This has been a huge learning experience for me. I urge any women out there on the pill to check the side effects, and choose wisely.

Also, if you are tired, get your iron levels checked….sometimes it’s just that simple!

I hope this blog has been informative, please let me know your thoughts.


CCC Race Report.

How often do we say, ‘That was the hardest race I have ever done.’? Well, I don’t know about you, but I’ve said it a few times, and now I’ll say the CCC was actually the hardest race I have ever done! Really. Truly. Until the next race I do that feels like the hardest. 

It felt like the hardest race for many reasons. Some of them of my own making, some of them because of the course. 

I entered the CCC because I did not have enough points to do the UTMB. At first I was disappointed about this, but then I came to accept it as it would mean I would have more energy for my whirlwind European trip to follow! 

My training leading into this event was not the best. My health has not been great for a variety of reasons (a blog on this will follow, as I think it might be relevant to many people). I also was very busy with work, and organising the logistics of a cross-Europe trip for my daughter and I. Anyway, enough of the excuses!

I went into this race deciding that, because I had not had the best lead up, I would view it as a race for fun, to complete. This led me to being a bit lazy on my due diligence. I did not do much research on the course or aid stations. I just rocked up to the start line. Dumb mistake.

The first problem I encountered was when I sucked on my Nathan hydration pack….which had been sealed up in my case for about 2 weeks. Yes, not the best thing to realise on the start line with the forecast for temperatures in the mid-30s. And someone told me the first aid station was at the top of the first big hill, which could take a couple of hours!

Anyway, I sucked it up, literally, drinking my mouldy water up for the first 15kms or so. Luckily, I had brought a small flexible drink bottle that was stuffed into my pack as a back up, just in case. Thank god for that!!! So I used this for the rest of the course, filling it at every aid station and at the water points in every village. Still, I was basically dehydrated for the whole race as a 500ml bottle is not enough to hydrate for a 100km race in such temperatures.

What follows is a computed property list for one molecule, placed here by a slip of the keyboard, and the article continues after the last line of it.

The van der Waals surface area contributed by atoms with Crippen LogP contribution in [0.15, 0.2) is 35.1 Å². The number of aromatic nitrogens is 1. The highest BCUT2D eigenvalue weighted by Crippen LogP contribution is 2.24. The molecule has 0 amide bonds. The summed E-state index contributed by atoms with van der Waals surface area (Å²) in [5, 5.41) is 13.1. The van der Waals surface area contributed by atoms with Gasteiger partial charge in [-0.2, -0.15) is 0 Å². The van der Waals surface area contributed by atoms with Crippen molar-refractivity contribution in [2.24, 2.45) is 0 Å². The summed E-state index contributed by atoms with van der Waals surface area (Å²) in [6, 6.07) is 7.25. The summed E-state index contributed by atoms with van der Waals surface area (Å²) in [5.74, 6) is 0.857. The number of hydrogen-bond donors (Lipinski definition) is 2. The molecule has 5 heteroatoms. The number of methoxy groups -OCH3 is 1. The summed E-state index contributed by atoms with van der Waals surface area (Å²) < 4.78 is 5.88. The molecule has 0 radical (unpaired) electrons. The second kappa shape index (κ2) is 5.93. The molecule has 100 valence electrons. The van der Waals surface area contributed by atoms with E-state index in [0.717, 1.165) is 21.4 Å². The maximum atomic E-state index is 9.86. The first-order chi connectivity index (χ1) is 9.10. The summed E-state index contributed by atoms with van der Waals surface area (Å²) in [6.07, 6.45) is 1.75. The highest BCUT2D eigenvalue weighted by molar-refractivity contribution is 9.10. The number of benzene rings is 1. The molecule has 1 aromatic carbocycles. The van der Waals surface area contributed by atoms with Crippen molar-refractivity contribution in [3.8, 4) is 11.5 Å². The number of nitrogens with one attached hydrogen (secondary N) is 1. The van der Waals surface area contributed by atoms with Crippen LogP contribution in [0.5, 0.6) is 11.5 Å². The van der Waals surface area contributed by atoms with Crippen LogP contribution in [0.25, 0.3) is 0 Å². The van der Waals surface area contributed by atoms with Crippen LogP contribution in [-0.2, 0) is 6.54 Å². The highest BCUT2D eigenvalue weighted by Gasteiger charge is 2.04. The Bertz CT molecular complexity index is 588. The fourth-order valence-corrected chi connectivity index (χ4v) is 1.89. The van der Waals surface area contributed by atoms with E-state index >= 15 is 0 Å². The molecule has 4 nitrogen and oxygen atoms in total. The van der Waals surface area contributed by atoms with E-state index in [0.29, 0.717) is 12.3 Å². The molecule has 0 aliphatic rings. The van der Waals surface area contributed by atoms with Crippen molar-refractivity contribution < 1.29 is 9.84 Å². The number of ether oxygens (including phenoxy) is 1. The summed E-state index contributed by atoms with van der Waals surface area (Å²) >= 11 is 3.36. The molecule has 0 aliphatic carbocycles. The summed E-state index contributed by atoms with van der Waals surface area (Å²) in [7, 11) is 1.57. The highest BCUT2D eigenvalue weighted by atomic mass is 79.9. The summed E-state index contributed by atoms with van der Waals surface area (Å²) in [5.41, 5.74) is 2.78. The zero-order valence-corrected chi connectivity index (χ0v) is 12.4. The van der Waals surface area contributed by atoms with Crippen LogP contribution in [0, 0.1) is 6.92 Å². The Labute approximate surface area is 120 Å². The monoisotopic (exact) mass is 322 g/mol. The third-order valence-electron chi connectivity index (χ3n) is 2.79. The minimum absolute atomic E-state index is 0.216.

My next rookie error was in regards to nutrition. I basically under-fed myself for the whole course, which led to severe lack of energy. The reason for this was again the heat. The bars I had were okay at first, but went soft and unpalatable (to me) in the heat, and I did not have enough gels to compensate. The food at the aid stations were not what I was used to (obviously!). I just couldn’t eat cheese and salami with the temperatures in the mid-30s and 50ks into a race! There were salty biscuits available and they were my main form of sustenance. It was great to get a bowl of spaghetti bolognaise at Champex-Lac. That went down a treat! 

Next on my list of errors was completely and utterly underestimating the course. I thought; ‘I’ve done big hills!’ (think Buffalo Stampede); ‘I’ve done long races’ (think Alpine Challenge), but boy oh boy, this was different. The big hills just went on forever! Nothing in Australia can possibly compare to the climbs simply because we just don’t have the mountains. I was eternally grateful for my poles, I just I couldn’t have done the race without them. The worst climb for me was the last to Tete aux Vents. I did  this in the dark, and my lights just lit up the reflective tape that seemed to be vertically above me…and seemed to go on forever. I felt like crying! In fact, in some parts of the race I did. I was so spent and exhausted the only thing I could do was cry. I just wanted the pain to end. But that’s what ultra running is about; getting through the tough times.

Speaking of lights earlier, I have to say that I think mine were one of the best sets around. I use Ay-Up lights and because of the two torches on the head set, the beam is spread. I saw many people with torches that gave them a circle of light at their feet. I seriously don’t know how they managed!

The course itself was not overly technical. Testament to that is that I only fell over twice (whilst going downhill, in the dark, and talking). Normally I trip much more! Some of the forest sections reminded me a lot of the pine plantations actions of the Buffalo Stampede and the alpine sections reminded me of the Victorian high country. In all, it was a beautiful course, but I was suffering too much to really enjoy it.